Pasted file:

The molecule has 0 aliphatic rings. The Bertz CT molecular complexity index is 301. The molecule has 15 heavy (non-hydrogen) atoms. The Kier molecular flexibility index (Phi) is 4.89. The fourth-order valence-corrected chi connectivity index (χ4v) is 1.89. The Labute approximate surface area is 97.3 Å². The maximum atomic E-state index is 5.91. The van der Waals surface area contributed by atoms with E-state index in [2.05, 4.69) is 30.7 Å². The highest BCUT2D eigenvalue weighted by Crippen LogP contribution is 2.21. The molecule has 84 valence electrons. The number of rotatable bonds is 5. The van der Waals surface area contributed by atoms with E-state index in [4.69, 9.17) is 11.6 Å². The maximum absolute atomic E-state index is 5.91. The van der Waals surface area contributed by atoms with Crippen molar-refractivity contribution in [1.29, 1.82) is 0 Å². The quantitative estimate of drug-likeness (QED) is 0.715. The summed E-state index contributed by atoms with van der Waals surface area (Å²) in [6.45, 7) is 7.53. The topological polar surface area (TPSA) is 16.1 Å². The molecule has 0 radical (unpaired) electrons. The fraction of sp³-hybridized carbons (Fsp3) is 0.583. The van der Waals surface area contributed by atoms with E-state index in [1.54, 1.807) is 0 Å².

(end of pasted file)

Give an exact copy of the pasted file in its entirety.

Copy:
The molecule has 0 aliphatic rings. The Bertz CT molecular complexity index is 301. The molecule has 15 heavy (non-hydrogen) atoms. The Kier molecular flexibility index (Phi) is 4.89. The fourth-order valence-corrected chi connectivity index (χ4v) is 1.89. The Labute approximate surface area is 97.3 Å². The maximum atomic E-state index is 5.91. The van der Waals surface area contributed by atoms with E-state index in [2.05, 4.69) is 30.7 Å². The highest BCUT2D eigenvalue weighted by Crippen LogP contribution is 2.21. The molecule has 84 valence electrons. The number of rotatable bonds is 5. The van der Waals surface area contributed by atoms with E-state index in [4.69, 9.17) is 11.6 Å². The maximum absolute atomic E-state index is 5.91. The van der Waals surface area contributed by atoms with Crippen molar-refractivity contribution in [1.29, 1.82) is 0 Å². The quantitative estimate of drug-likeness (QED) is 0.715. The summed E-state index contributed by atoms with van der Waals surface area (Å²) in [6.45, 7) is 7.53. The topological polar surface area (TPSA) is 16.1 Å². The molecule has 0 radical (unpaired) electrons. The fraction of sp³-hybridized carbons (Fsp3) is 0.583. The van der Waals surface area contributed by atoms with E-state index in [1.54, 1.807) is 0 Å².